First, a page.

Obrázky stránek
PDF
ePub

1. The District Courts cannot grant a new trial or interfere in any way with their judgments or decrees, in any material part, after the adjournment of the term in which they are rendered. Robb v. Robb, 6 Cal. 21.

2. Where a judgment was entered in May, and a new trial granted in September following, it was held, that after the expiration of a term of the District Court, no power remains in it to set aside a judgment or grant a new trial. Baldwin v. Kramer, 2 Cal. 582.

3. The fact that instructions given by the Court are lost or mislaid before a motion for new trial is heard, is no ground to suspend the hearing of the motion or for a new trial. Visher v. Webster, 13 Cal. 58.

4. The Judge below is presumed to know what instructions he gave the jury, and if those written are out of the way, he may resort to other evidence or his own memory. Id.

5. Pending a motion for new trial, taken under advisement for decision in vacation by consent of parties, another term of the Court intervenes, when, upon some incidental motion, the cause was continued and the Court adjourned : İleld, that continnance was only a continuance of the motion for new trial, and did not affect the power of the Court to act on the motion at its convenience. Hutchinson v. Bours, 13 Cal. 50.

6. A party cannot appeal from an order overruling a motion for new trial, when he fails to prosecute his motion before the District Court, especially when the case involved complicated facts, and was not tried by the Judge but by a referee, by whom the alleged errors were committed. Mahoney v. Wilson, 15 Čal. 42.

7. A failure to prosecute a motion for a new trial when it comes up for argument, operates as an abandonment of the motion, and the order made, denying the motion for such failure to appear, is not the subject of review on appeal. Frank v. Doane and Green v. Doane, 15 Cal. 302.

CHAPTER VIII.The manner of giving and entering judgment.

Sec. 197. Judgment to be entered in twenty-four hours, etc.

198. Case may be brought before the Court for argument. 199. When counter claim established exceeds plaintiff's

demand. 200. In replevin, judgment to be in the alternative, and

with damages.
201. Judgment book to be kept by the Clerk.
202. If a party die after verdict, judgment may be entered,

but not to be a lien.
203. Judgment roll, what to constitute.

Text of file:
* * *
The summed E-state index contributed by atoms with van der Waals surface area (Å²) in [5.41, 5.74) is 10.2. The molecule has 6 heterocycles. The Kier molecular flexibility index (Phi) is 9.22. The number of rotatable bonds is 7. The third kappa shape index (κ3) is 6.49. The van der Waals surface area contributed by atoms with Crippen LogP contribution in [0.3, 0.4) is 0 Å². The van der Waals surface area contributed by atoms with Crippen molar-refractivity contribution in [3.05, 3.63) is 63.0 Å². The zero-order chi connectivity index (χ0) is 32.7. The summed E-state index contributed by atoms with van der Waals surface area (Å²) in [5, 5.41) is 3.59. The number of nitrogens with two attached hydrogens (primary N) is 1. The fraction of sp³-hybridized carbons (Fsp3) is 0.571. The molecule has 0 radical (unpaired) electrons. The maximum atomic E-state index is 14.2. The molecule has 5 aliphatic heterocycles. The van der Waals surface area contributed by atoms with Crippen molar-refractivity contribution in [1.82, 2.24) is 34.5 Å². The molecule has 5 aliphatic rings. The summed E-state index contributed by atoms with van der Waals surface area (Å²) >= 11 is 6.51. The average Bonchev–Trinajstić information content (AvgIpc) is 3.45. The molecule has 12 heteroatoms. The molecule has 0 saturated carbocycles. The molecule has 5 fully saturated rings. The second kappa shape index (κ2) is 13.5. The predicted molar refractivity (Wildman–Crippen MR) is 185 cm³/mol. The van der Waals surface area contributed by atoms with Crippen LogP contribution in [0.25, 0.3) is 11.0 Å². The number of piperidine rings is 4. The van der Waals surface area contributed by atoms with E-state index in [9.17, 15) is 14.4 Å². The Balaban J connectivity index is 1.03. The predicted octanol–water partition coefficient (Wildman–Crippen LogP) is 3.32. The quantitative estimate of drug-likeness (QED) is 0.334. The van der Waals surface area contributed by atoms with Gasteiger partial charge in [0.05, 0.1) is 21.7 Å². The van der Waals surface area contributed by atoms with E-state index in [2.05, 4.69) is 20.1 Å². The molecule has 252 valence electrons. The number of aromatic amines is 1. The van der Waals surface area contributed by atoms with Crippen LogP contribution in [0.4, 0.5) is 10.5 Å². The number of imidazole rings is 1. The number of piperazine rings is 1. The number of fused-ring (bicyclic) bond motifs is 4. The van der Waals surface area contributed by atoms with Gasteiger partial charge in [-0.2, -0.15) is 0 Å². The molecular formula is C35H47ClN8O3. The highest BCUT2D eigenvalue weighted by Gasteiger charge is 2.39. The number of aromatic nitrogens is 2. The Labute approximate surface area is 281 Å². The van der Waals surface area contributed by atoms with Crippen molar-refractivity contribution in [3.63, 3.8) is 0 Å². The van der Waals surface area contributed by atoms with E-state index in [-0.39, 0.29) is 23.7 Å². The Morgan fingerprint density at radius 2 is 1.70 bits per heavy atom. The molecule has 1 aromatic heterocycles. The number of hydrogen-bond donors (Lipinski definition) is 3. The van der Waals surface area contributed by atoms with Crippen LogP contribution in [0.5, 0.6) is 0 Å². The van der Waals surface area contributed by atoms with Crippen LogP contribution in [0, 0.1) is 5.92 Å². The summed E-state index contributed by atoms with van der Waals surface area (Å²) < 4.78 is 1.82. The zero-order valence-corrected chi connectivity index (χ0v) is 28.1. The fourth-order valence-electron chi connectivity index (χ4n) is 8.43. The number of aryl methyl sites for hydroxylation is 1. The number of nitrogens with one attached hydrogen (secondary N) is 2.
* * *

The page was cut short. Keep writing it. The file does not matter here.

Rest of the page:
[ocr errors]

to by counsel, nor settled by the Judge trying the case, has not sufficient authentication to constitute any portion of the record which this Court can notice. Doyle v. Seawall, 12 Cal. 425, Paige v. O'Veal, 12 Id. 492.

25. The certificate of a Judge is a sufficient anthentication of a statement; and where a party does not think proper to file amendments, or the Judge to correct the statement, the certificate of that fact by the Judge is all that is necessary. Redman v. Gulnac, 5 Cal. 148.

26. If the statement filed in support of a motion for a new trial is not settled by the Judge, it cannot be therefore interred that it was agreed to. Such statement must either be agreed to, or it must be settled by the Judge, and one of these conditions must be shown affirmatively. In the absence of both, such statement will be rejected. Sinn v. Twist, 3 Cal. 89.

27. It is no objection that the statement does not affirmatively show that the settlement was upon proper notice, or in the presence of both parties. In the absence of evidence to the contrary, the presumption of law is in favor of the regularity of all official acts. Battersby v. 'Abbott, 9 Cal. 568.

28. Statement, authentication of, may be waived.- Where a party appears and argues a motion for a new trial, he cannot afterwards object that the statement was not agreed to by him, and that it was not settled by the Judge. Dickinson v. Van Horn, 9 Cal. 207.

29. When it appears from the bill of exceptions, signed by the Judges, that the motion for new trial was heard on statement, counter statement and affidavits, it cannot be objected that the statement was not settled. Williams v. Gregory, 9 Cal. 76.

30. A statement on motion for new trial, signed by the Judge and appearing, from the minutes of the Court, to have been used on the hearing of the motion, is sutficiently authenticated. The statute points out no mode of authentication, and any satisfactory evidence in the record, in some legitimate and proper form, that the statement has been examined and approved by the Judge, is sufficient. Kidd v. Laird, 15 Cal. 161.